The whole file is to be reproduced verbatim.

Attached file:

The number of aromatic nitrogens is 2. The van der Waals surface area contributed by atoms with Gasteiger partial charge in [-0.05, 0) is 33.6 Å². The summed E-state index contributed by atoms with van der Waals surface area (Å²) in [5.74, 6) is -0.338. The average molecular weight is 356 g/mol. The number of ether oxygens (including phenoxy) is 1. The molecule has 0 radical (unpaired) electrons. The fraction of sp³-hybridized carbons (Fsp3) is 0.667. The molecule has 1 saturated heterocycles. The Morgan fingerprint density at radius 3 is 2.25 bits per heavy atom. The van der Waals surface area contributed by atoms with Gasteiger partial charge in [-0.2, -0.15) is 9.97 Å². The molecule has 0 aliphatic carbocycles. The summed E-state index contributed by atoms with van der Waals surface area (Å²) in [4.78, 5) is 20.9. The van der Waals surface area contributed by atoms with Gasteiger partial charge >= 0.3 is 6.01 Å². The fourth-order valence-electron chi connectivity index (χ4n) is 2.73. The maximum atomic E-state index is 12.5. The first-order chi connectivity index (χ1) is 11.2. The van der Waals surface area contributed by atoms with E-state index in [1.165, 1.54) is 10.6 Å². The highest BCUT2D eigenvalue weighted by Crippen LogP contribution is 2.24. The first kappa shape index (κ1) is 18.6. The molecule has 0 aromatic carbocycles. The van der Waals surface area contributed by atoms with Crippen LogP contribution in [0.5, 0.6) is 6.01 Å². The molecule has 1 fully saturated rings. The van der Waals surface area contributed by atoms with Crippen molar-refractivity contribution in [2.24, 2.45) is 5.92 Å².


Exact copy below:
The number of aromatic nitrogens is 2. The van der Waals surface area contributed by atoms with Gasteiger partial charge in [-0.05, 0) is 33.6 Å². The summed E-state index contributed by atoms with van der Waals surface area (Å²) in [5.74, 6) is -0.338. The average molecular weight is 356 g/mol. The number of ether oxygens (including phenoxy) is 1. The molecule has 0 radical (unpaired) electrons. The fraction of sp³-hybridized carbons (Fsp3) is 0.667. The molecule has 1 saturated heterocycles. The Morgan fingerprint density at radius 3 is 2.25 bits per heavy atom. The van der Waals surface area contributed by atoms with Gasteiger partial charge in [-0.2, -0.15) is 9.97 Å². The molecule has 0 aliphatic carbocycles. The summed E-state index contributed by atoms with van der Waals surface area (Å²) in [4.78, 5) is 20.9. The van der Waals surface area contributed by atoms with Gasteiger partial charge >= 0.3 is 6.01 Å². The fourth-order valence-electron chi connectivity index (χ4n) is 2.73. The maximum atomic E-state index is 12.5. The first-order chi connectivity index (χ1) is 11.2. The van der Waals surface area contributed by atoms with E-state index in [1.165, 1.54) is 10.6 Å². The highest BCUT2D eigenvalue weighted by Crippen LogP contribution is 2.24. The first kappa shape index (κ1) is 18.6. The molecule has 0 aromatic carbocycles. The van der Waals surface area contributed by atoms with Crippen LogP contribution in [0.5, 0.6) is 6.01 Å². The molecule has 1 fully saturated rings. The van der Waals surface area contributed by atoms with Crippen molar-refractivity contribution in [2.24, 2.45) is 5.92 Å².